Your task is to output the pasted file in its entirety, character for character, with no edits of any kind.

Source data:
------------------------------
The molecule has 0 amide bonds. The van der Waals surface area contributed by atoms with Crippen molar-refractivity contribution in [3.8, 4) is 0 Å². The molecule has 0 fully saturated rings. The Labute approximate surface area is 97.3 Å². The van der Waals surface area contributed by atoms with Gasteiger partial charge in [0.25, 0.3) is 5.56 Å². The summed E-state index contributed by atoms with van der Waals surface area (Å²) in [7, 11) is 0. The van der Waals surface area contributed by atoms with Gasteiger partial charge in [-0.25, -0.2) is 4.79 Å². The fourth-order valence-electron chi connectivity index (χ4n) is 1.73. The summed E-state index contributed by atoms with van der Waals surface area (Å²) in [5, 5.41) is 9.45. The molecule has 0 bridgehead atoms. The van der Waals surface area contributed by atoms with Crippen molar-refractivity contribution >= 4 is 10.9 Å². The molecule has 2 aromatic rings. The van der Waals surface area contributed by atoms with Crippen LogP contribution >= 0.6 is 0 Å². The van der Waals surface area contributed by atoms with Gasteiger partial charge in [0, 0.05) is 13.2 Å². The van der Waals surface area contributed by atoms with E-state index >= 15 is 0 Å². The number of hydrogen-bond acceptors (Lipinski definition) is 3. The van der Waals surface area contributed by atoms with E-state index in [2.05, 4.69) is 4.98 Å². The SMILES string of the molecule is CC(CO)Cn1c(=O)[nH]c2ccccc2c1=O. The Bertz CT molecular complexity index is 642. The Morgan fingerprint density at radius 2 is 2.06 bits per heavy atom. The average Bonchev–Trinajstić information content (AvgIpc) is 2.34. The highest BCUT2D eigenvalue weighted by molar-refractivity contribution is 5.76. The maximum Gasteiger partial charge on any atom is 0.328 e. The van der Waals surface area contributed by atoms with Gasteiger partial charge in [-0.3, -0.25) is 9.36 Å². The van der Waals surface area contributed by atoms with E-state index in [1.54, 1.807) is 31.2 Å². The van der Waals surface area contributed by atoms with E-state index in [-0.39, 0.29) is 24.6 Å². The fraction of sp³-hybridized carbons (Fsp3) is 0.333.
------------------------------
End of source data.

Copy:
The molecule has 0 amide bonds. The van der Waals surface area contributed by atoms with Crippen molar-refractivity contribution in [3.8, 4) is 0 Å². The molecule has 0 fully saturated rings. The Labute approximate surface area is 97.3 Å². The van der Waals surface area contributed by atoms with Gasteiger partial charge in [0.25, 0.3) is 5.56 Å². The summed E-state index contributed by atoms with van der Waals surface area (Å²) in [7, 11) is 0. The van der Waals surface area contributed by atoms with Gasteiger partial charge in [-0.25, -0.2) is 4.79 Å². The fourth-order valence-electron chi connectivity index (χ4n) is 1.73. The summed E-state index contributed by atoms with van der Waals surface area (Å²) in [5, 5.41) is 9.45. The molecule has 0 bridgehead atoms. The van der Waals surface area contributed by atoms with Crippen molar-refractivity contribution >= 4 is 10.9 Å². The molecule has 2 aromatic rings. The van der Waals surface area contributed by atoms with Crippen LogP contribution >= 0.6 is 0 Å². The van der Waals surface area contributed by atoms with Gasteiger partial charge in [0, 0.05) is 13.2 Å². The van der Waals surface area contributed by atoms with E-state index >= 15 is 0 Å². The number of hydrogen-bond acceptors (Lipinski definition) is 3. The van der Waals surface area contributed by atoms with E-state index in [2.05, 4.69) is 4.98 Å². The SMILES string of the molecule is CC(CO)Cn1c(=O)[nH]c2ccccc2c1=O. The Bertz CT molecular complexity index is 642. The Morgan fingerprint density at radius 2 is 2.06 bits per heavy atom. The average Bonchev–Trinajstić information content (AvgIpc) is 2.34. The highest BCUT2D eigenvalue weighted by molar-refractivity contribution is 5.76. The maximum Gasteiger partial charge on any atom is 0.328 e. The van der Waals surface area contributed by atoms with Gasteiger partial charge in [-0.3, -0.25) is 9.36 Å². The van der Waals surface area contributed by atoms with E-state index in [1.54, 1.807) is 31.2 Å². The van der Waals surface area contributed by atoms with E-state index in [-0.39, 0.29) is 24.6 Å². The fraction of sp³-hybridized carbons (Fsp3) is 0.333.